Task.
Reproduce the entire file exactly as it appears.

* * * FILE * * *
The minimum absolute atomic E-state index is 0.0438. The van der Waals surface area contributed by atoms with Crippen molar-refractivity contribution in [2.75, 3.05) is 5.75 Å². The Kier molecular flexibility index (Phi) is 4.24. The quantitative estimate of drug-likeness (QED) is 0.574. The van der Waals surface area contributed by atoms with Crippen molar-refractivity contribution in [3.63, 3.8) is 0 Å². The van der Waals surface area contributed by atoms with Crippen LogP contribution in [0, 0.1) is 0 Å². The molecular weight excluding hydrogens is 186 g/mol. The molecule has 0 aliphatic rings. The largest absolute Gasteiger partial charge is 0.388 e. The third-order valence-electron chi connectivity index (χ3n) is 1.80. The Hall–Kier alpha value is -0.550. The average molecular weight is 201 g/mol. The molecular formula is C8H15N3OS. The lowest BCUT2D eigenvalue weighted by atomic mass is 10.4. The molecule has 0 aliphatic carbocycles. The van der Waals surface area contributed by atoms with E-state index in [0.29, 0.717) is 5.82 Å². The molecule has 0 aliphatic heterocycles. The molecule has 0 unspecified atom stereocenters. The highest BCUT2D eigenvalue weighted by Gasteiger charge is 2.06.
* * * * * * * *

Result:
The minimum absolute atomic E-state index is 0.0438. The van der Waals surface area contributed by atoms with Crippen molar-refractivity contribution in [2.75, 3.05) is 5.75 Å². The Kier molecular flexibility index (Phi) is 4.24. The quantitative estimate of drug-likeness (QED) is 0.574. The van der Waals surface area contributed by atoms with Crippen molar-refractivity contribution in [3.63, 3.8) is 0 Å². The van der Waals surface area contributed by atoms with Crippen LogP contribution in [0, 0.1) is 0 Å². The molecular weight excluding hydrogens is 186 g/mol. The molecule has 0 aliphatic rings. The largest absolute Gasteiger partial charge is 0.388 e. The third-order valence-electron chi connectivity index (χ3n) is 1.80. The Hall–Kier alpha value is -0.550. The average molecular weight is 201 g/mol. The molecular formula is C8H15N3OS. The lowest BCUT2D eigenvalue weighted by atomic mass is 10.4. The molecule has 0 aliphatic carbocycles. The van der Waals surface area contributed by atoms with E-state index in [0.29, 0.717) is 5.82 Å². The molecule has 0 aliphatic heterocycles. The molecule has 0 unspecified atom stereocenters. The highest BCUT2D eigenvalue weighted by Gasteiger charge is 2.06.